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Richard - Bizlaw
Richard - Bizlaw, Attorney
Category: Business Law
Satisfied Customers: 10604
Experience:  30 years of corporate, litigation and international law
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If I signed personally for a loan for a license agreement opposed

Resolved Question:

If I signed personally for a loan for a license agreement opposed to a franchise agreement, with a company in Ohio, to open a business and I am in California, Is the interest rate in questions for Ohio or California. In regards XXXXX XXXXX Would that be the 21% for Ohio or 10% for California?
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Submitted: 8 years ago.
Category: Business Law
Expert:  Richard - Bizlaw replied 8 years ago.
Did you make the loan from a person in California? Was that person unrelated to the Ohio Company? Did you take a personal loan and disclose that it was for business purposes. How much were you borrowing?
Customer: replied 8 years ago.
The main office for the business where you purchase the license agreement to run a retail business, is located in Ohio. I purchased a territory in Pasadena, CA. to run a business utilizing their business plan and requiring me to pruchase all of my products from them. Like a franchise, but just a license agreement. They charged 20% interest. $30,000 fee, 10,000 deposit, 20,000 note with 4,000 interest.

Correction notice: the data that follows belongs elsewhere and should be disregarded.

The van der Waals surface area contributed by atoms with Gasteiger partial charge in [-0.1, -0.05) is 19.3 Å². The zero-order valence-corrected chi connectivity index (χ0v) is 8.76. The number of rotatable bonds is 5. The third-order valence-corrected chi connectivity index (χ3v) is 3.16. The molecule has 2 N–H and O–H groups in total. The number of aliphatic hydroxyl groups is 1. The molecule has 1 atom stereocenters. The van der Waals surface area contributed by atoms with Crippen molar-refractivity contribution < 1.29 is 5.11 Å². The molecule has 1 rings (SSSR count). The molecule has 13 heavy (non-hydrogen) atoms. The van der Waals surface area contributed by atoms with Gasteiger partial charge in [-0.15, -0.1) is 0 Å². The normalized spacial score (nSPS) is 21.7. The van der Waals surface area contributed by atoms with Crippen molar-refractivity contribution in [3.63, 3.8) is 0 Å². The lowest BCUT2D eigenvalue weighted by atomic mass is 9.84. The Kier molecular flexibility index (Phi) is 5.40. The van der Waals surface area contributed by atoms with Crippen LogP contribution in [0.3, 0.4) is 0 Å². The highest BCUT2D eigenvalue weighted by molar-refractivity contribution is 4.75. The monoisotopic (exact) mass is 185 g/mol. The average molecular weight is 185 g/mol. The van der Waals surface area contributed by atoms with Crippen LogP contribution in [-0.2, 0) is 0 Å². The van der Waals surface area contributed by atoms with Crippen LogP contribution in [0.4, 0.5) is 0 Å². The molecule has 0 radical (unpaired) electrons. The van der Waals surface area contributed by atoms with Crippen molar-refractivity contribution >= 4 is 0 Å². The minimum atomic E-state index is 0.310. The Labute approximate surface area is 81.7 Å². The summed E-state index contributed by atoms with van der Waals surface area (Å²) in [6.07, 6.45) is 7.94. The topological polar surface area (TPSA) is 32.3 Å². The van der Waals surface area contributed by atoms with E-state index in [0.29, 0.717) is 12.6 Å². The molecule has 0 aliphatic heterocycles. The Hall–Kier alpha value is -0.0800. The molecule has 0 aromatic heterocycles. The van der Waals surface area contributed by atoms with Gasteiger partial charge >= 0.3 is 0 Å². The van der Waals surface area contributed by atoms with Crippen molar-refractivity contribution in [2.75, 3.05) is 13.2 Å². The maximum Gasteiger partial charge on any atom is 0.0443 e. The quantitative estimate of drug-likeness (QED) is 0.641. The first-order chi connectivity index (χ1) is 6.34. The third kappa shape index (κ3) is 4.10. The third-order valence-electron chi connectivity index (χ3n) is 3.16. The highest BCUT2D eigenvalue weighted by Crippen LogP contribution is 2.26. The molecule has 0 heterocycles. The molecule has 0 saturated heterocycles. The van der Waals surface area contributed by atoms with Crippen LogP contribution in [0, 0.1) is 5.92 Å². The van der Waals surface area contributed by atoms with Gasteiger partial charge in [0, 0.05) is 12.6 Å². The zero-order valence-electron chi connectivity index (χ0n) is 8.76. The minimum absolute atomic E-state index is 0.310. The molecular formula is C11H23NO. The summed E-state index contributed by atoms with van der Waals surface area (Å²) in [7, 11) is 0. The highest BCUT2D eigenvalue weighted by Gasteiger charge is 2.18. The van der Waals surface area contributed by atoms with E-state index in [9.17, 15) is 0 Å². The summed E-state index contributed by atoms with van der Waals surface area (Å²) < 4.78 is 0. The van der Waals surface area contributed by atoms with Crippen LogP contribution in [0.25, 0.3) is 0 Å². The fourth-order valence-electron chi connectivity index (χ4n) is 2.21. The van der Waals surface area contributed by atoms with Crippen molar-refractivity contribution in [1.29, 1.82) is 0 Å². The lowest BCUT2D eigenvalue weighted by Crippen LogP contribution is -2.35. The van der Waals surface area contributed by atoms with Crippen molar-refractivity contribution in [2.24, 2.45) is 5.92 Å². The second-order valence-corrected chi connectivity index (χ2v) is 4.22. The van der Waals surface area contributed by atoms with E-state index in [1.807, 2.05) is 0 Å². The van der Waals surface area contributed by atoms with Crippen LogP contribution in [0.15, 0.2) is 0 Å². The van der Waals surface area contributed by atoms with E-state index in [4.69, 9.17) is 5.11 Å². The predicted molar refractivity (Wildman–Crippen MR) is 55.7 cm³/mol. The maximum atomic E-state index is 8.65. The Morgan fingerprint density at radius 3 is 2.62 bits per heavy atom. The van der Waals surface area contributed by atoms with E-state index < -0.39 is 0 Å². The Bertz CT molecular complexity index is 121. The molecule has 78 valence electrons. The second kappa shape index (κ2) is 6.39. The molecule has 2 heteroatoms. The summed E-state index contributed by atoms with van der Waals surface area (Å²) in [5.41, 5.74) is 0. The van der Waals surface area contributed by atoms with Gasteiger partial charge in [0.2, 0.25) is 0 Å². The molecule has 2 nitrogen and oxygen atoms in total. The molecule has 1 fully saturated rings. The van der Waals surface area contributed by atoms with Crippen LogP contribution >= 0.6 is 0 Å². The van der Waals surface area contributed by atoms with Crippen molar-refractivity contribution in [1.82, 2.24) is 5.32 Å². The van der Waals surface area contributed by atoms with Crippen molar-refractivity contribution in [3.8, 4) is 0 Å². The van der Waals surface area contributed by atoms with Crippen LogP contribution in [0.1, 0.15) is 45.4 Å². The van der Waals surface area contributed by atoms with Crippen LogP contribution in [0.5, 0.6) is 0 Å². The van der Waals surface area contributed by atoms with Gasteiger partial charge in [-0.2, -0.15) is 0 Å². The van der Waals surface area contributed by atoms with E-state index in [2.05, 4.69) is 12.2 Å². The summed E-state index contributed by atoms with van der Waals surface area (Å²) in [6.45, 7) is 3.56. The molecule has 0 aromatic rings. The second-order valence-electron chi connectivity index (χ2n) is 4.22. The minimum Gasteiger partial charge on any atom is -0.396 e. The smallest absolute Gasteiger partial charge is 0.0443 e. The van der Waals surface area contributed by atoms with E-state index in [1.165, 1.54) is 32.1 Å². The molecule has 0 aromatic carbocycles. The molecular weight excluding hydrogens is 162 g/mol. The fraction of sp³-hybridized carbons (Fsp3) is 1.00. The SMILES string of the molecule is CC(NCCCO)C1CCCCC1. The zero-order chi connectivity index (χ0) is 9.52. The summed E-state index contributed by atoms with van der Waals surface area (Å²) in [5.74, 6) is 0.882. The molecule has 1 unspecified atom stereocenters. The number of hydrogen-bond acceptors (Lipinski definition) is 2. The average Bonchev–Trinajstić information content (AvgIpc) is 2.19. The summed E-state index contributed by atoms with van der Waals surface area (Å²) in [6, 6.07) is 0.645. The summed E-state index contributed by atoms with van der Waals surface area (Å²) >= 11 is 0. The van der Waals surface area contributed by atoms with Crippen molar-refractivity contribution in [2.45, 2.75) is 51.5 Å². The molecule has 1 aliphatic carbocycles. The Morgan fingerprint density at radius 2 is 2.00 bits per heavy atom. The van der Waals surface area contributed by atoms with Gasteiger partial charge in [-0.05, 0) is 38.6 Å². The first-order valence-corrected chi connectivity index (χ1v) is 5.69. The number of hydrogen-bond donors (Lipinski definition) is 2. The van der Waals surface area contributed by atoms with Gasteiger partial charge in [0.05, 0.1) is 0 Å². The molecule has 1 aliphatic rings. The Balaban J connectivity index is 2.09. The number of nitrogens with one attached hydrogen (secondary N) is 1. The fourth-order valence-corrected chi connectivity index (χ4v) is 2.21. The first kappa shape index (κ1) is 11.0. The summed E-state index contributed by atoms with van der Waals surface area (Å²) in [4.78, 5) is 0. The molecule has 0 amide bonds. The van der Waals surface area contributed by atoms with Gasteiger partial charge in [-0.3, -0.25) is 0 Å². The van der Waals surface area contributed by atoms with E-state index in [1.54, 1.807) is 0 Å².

Expert:  Richard - Bizlaw replied 8 years ago.
How did this business opportunity come to your attention? For example were you solicited in CA or did you see their literature and contact them in Ohio?
Customer: replied 8 years ago.
They advertised on Career Builders or for Owner/manager in Pasadena, CA
Expert:  Richard - Bizlaw replied 8 years ago.

California law will probably apply to the transaction. However, since this is for a business and not personal or family use, the 10% usury rate is not applicable. The commercial rate is applicable which is higher. However, there are a lot of exemptions from the usury law depending upon the nature of the company making the loan and the transaction. You would have to review those exemptions to see if they were applicable to your situation. In a business context, usury defenses are hard to make.


To determine whether the loan was usurious, you would have to know the nature of the business, whether it was qualified in CA and also the relevant documents governing the loan would have to be reviewed. For example the documents may apply Ohio law. You would then have some pretty complex issues to evaluate to determine whether CA should apply rather than Ohio law nothwithstanding what was in the documents.







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